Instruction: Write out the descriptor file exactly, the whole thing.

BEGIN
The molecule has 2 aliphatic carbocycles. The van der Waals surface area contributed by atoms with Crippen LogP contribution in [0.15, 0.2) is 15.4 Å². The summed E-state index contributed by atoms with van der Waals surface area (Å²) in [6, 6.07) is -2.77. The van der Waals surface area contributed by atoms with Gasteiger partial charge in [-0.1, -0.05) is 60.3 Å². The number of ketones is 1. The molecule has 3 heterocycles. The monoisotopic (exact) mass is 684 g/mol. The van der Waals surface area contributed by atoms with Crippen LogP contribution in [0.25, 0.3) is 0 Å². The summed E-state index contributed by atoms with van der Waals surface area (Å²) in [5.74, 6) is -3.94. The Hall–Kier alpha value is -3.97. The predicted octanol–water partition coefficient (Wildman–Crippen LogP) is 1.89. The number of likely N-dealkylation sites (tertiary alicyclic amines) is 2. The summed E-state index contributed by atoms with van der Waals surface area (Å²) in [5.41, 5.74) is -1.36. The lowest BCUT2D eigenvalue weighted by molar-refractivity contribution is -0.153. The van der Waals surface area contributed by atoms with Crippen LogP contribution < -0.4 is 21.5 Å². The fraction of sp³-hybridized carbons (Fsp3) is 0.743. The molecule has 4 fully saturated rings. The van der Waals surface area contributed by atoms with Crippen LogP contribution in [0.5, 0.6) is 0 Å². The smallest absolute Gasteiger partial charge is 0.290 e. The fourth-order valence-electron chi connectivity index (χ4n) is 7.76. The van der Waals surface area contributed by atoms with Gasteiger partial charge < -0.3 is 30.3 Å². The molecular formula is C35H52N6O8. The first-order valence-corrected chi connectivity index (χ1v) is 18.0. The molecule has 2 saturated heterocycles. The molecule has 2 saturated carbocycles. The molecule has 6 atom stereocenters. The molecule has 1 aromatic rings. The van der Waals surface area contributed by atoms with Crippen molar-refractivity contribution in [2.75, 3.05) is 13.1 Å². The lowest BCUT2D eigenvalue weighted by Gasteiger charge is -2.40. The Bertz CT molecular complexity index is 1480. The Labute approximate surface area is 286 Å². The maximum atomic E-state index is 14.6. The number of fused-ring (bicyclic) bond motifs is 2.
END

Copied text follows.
The molecule has 2 aliphatic carbocycles. The van der Waals surface area contributed by atoms with Crippen LogP contribution in [0.15, 0.2) is 15.4 Å². The summed E-state index contributed by atoms with van der Waals surface area (Å²) in [6, 6.07) is -2.77. The van der Waals surface area contributed by atoms with Gasteiger partial charge in [-0.1, -0.05) is 60.3 Å². The number of ketones is 1. The molecule has 3 heterocycles. The monoisotopic (exact) mass is 684 g/mol. The van der Waals surface area contributed by atoms with Crippen LogP contribution in [0.25, 0.3) is 0 Å². The summed E-state index contributed by atoms with van der Waals surface area (Å²) in [5.74, 6) is -3.94. The Hall–Kier alpha value is -3.97. The predicted octanol–water partition coefficient (Wildman–Crippen LogP) is 1.89. The number of likely N-dealkylation sites (tertiary alicyclic amines) is 2. The summed E-state index contributed by atoms with van der Waals surface area (Å²) in [5.41, 5.74) is -1.36. The lowest BCUT2D eigenvalue weighted by molar-refractivity contribution is -0.153. The van der Waals surface area contributed by atoms with Crippen LogP contribution < -0.4 is 21.5 Å². The fraction of sp³-hybridized carbons (Fsp3) is 0.743. The molecule has 4 fully saturated rings. The van der Waals surface area contributed by atoms with Crippen LogP contribution in [0.5, 0.6) is 0 Å². The smallest absolute Gasteiger partial charge is 0.290 e. The fourth-order valence-electron chi connectivity index (χ4n) is 7.76. The van der Waals surface area contributed by atoms with Gasteiger partial charge < -0.3 is 30.3 Å². The molecular formula is C35H52N6O8. The first-order valence-corrected chi connectivity index (χ1v) is 18.0. The molecule has 2 saturated heterocycles. The molecule has 2 saturated carbocycles. The molecule has 6 atom stereocenters. The molecule has 1 aromatic rings. The van der Waals surface area contributed by atoms with Crippen molar-refractivity contribution in [2.75, 3.05) is 13.1 Å². The lowest BCUT2D eigenvalue weighted by Gasteiger charge is -2.40. The Bertz CT molecular complexity index is 1480. The Labute approximate surface area is 286 Å². The maximum atomic E-state index is 14.6. The number of fused-ring (bicyclic) bond motifs is 2.